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The DNA of a startup

sandhya@khaleejtimes.com Filed on April 4, 2017 | Last updated on April 4, 2017 at 09.37 pm
The DNA of a startup

The startup industry has evolved with new dimensions of growth in the Middle East and North Africa, or Mena, region with investments scaling new heights everyday. So what makes a startup successful in the region? Investments, technology, management skills.... many factors contribute to this success of this sector.

The strong support from UAE government is testament to growth of this sector. Khaleej Times spoke to some experts and delved in to the factors that aid the growth.

The latest MAGNiTT - an online community that connects Mena entrepreneurs with stakeholders across the Mena ecosystem - data indicates 68 per cent of Mena startup founders originate from the Middle East, despite many having dual citizenship, 38 per cent of Mena's 100 startup founders are from Lebanon and Jordan with only 16 per cent of startups headquartered there. The UAE hosts 50 per cent of Mena's top funded startups, only one per cent of founders are UAE nationals.

The DNA of a startup (KT1129444.JPG)

Ammar Al Malik, managing director of Dubai Internet City, said: "There is no shortage of bright ideas in our region, but what makes all the difference in turning them into successful business ventures are the people who drive them and the environment they operate in. Creative minds need to be supported and nurtured to be able to convert their concepts into reality. This is where I believe Dubai Internet City makes a real difference: by providing in5 an entrepreneurial platform for people to connect, co-create and exchange knowledge and ideas, we have created an environment that allows businesses of all sizes to innovate and grow, propelling our societies forward."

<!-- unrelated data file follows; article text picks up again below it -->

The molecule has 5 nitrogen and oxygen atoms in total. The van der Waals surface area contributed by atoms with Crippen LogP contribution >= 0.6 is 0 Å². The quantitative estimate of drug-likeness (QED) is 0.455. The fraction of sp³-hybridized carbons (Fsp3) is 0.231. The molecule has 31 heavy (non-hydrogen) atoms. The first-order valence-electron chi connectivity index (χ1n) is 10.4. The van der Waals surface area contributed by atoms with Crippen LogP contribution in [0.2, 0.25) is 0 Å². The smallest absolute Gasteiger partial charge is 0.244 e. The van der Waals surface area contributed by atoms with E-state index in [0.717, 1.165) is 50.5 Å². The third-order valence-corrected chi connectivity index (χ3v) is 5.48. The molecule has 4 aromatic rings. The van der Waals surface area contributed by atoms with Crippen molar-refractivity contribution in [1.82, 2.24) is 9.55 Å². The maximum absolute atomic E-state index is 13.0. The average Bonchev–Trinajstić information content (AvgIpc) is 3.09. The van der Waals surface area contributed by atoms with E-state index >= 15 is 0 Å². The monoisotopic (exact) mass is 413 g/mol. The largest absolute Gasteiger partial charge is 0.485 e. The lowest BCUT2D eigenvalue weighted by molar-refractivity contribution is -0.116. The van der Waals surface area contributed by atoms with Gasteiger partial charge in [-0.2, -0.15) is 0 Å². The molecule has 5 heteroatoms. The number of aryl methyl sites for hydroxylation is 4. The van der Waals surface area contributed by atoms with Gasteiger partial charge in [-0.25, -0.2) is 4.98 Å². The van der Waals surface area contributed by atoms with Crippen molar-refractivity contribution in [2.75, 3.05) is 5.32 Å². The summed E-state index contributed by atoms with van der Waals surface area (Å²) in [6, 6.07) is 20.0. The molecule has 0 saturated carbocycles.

Access to digital technology plays a crucial role in the recent growth and success of startups in the Mena, with many of the leading successful startups in the region supported by high internet penetration and mobile phone ownership in some Arab countries such as the UAE, Qatar, Lebanon, Egypt and Saudi Arabia. The massive interest of young entrepreneurs in digital technology as an ideal platform to start up a business is visible in key events in the region, such as the inaugural Tech Startup Movement which was launched at the latest version of Dubai's Gitex where more than 450 startups participated.

The DNA of a startup (KT1129544.JPG)

 

In the third of their series on the Mena startup ecosystem and to celebrate over 3,000 startups listed on the platform, MAGNiTT released its research on the founders of Mena's top 100 funded startups. Off the back of a record year of $870 million plus in startup investment, MAGNiTT analysed the backgrounds of the founders of Mena's most successful startups, ranked by total disclosed funding. The top 100 startups together have raised over $1.42 billion in funding and each startup has raised more than $500k individually. The 100 startups, including the likes of Careem, Souq and Fetchr, are made up of a total of 189 founders.

Philip Bahoshy, founder, MAGNiTT, said: "Entrepreneurship has multiple challenges including growing a business, raising funds and developing a strong team and culture. The data highlights that founders in the region have often come from corporate backgrounds. This indicates that the experience and knowledge provides them with the tools to tackle and overcome such issues. Such individuals are likely to have the cash to bootstrap, experience to deal with the regulatory environment and perseverance to succeed in a nascent ecosystem. While celebrating the tremendous success of the likes of Souq and Careem, both of whom have founders with a wealth of experience, our research highlights areas that can be developed and fostered through policy changes and investment to further help shape the startup ecosystem across Mena."